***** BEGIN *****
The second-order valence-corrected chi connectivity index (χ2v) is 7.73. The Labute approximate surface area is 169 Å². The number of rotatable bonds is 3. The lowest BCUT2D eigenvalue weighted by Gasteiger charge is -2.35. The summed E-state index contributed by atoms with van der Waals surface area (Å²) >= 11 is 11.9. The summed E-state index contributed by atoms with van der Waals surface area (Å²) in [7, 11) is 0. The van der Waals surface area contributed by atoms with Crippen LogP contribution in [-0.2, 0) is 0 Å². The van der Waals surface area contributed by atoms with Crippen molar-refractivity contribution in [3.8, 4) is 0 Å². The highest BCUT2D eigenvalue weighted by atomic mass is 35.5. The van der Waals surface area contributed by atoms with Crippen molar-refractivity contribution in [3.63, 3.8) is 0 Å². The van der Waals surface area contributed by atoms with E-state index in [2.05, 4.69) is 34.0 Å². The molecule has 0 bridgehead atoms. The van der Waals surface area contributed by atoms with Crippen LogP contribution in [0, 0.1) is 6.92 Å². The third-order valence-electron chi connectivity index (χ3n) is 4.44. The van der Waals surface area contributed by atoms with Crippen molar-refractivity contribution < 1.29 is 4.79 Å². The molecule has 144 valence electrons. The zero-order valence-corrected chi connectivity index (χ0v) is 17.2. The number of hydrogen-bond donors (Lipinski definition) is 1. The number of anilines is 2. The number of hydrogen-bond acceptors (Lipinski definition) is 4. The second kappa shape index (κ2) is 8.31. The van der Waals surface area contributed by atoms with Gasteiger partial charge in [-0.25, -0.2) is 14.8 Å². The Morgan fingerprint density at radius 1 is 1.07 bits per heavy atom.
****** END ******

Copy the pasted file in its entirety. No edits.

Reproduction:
The second-order valence-corrected chi connectivity index (χ2v) is 7.73. The Labute approximate surface area is 169 Å². The number of rotatable bonds is 3. The lowest BCUT2D eigenvalue weighted by Gasteiger charge is -2.35. The summed E-state index contributed by atoms with van der Waals surface area (Å²) >= 11 is 11.9. The summed E-state index contributed by atoms with van der Waals surface area (Å²) in [7, 11) is 0. The van der Waals surface area contributed by atoms with Crippen LogP contribution in [-0.2, 0) is 0 Å². The van der Waals surface area contributed by atoms with Crippen molar-refractivity contribution in [3.8, 4) is 0 Å². The highest BCUT2D eigenvalue weighted by atomic mass is 35.5. The van der Waals surface area contributed by atoms with Crippen molar-refractivity contribution in [3.63, 3.8) is 0 Å². The van der Waals surface area contributed by atoms with E-state index in [2.05, 4.69) is 34.0 Å². The molecule has 0 bridgehead atoms. The van der Waals surface area contributed by atoms with Crippen LogP contribution in [0, 0.1) is 6.92 Å². The third-order valence-electron chi connectivity index (χ3n) is 4.44. The van der Waals surface area contributed by atoms with Crippen molar-refractivity contribution < 1.29 is 4.79 Å². The molecule has 144 valence electrons. The zero-order valence-corrected chi connectivity index (χ0v) is 17.2. The number of hydrogen-bond donors (Lipinski definition) is 1. The number of anilines is 2. The number of hydrogen-bond acceptors (Lipinski definition) is 4. The second kappa shape index (κ2) is 8.31. The van der Waals surface area contributed by atoms with Gasteiger partial charge in [-0.25, -0.2) is 14.8 Å². The Morgan fingerprint density at radius 1 is 1.07 bits per heavy atom.